In the African country of Zambia, over 70 percent of people live in poverty. The average wage is just over a dollar a day, one in five people are infected with HIV/AIDS and life expectancy is merely 37.7 years. Yet, in the midst of qualifying for debt cancellation by G-8 nations, the Donegal Corporation, owned by American businessman Michael Sheehan, bought Zambian debt from Romania. In April, British courts awarded Donegal 15 million dollars, almost five times the value Donegal paid for the debt.Greg Palast of the BBC last night posted this report. It is about 15 minutes long but well worth the investment of time. How can we do nothing while people are literally dying due to these vulture funds?
The morally bankrupt actions of vulture funds render the commitments to debt relief made by the U.S. and other wealthy nations meaningless. U.S. taxpayer money, pledged to provided relief and assistance through debt relief, will fall into the hands of these greedy corporations. At the upcoming G-8 Summit President Bush should call for a commitment by world leaders to address debt relief and vulture funds. The U.S. Treasury should follow the lead of U.K. Chancellor Gordon Brown and limit the awards vulture funds can claim for these debts. Congress must examine this practice and its impact on our overall foreign policy interests. The international community must employ effective means to protect countries like Zambia who have fallen prey to these vulture funds, including implementing fair and transparent international mechanisms to resolve these matters.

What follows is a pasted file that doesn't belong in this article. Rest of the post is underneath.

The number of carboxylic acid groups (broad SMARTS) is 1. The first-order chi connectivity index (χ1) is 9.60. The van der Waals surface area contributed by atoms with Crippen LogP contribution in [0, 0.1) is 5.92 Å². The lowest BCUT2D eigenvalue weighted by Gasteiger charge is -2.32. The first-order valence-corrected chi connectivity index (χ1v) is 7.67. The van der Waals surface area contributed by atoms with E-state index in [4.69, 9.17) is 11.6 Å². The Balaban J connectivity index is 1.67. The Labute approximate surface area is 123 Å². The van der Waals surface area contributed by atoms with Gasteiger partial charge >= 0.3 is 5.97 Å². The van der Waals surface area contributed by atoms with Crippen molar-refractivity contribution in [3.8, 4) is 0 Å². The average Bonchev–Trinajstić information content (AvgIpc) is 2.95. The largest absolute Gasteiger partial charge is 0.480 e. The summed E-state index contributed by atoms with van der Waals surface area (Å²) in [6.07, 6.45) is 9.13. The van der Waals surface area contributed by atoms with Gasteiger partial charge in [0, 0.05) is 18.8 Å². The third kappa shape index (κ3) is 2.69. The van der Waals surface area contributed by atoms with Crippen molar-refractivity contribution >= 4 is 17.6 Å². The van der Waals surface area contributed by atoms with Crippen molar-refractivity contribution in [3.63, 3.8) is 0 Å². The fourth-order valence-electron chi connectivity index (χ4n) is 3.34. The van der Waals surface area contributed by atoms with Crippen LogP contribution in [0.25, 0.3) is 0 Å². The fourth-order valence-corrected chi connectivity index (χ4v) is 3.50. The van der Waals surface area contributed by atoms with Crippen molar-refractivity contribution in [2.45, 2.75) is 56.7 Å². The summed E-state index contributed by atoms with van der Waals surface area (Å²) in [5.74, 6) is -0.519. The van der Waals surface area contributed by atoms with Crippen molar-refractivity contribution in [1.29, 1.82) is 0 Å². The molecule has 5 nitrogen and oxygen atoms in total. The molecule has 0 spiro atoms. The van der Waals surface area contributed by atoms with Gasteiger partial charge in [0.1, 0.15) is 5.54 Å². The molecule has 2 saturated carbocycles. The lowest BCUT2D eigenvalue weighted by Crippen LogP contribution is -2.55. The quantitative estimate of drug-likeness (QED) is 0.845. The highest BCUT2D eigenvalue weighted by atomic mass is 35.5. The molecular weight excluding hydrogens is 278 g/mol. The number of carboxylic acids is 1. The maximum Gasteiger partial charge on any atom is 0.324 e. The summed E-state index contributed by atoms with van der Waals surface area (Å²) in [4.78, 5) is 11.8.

Michael Sheehan, the main owner of Donegal Corp. is also a huge contributor to the presidential campaign of Rudy Giuliani. Remember that old saying "You can judge a man by his friends", what does that say about Rudy Giuliani?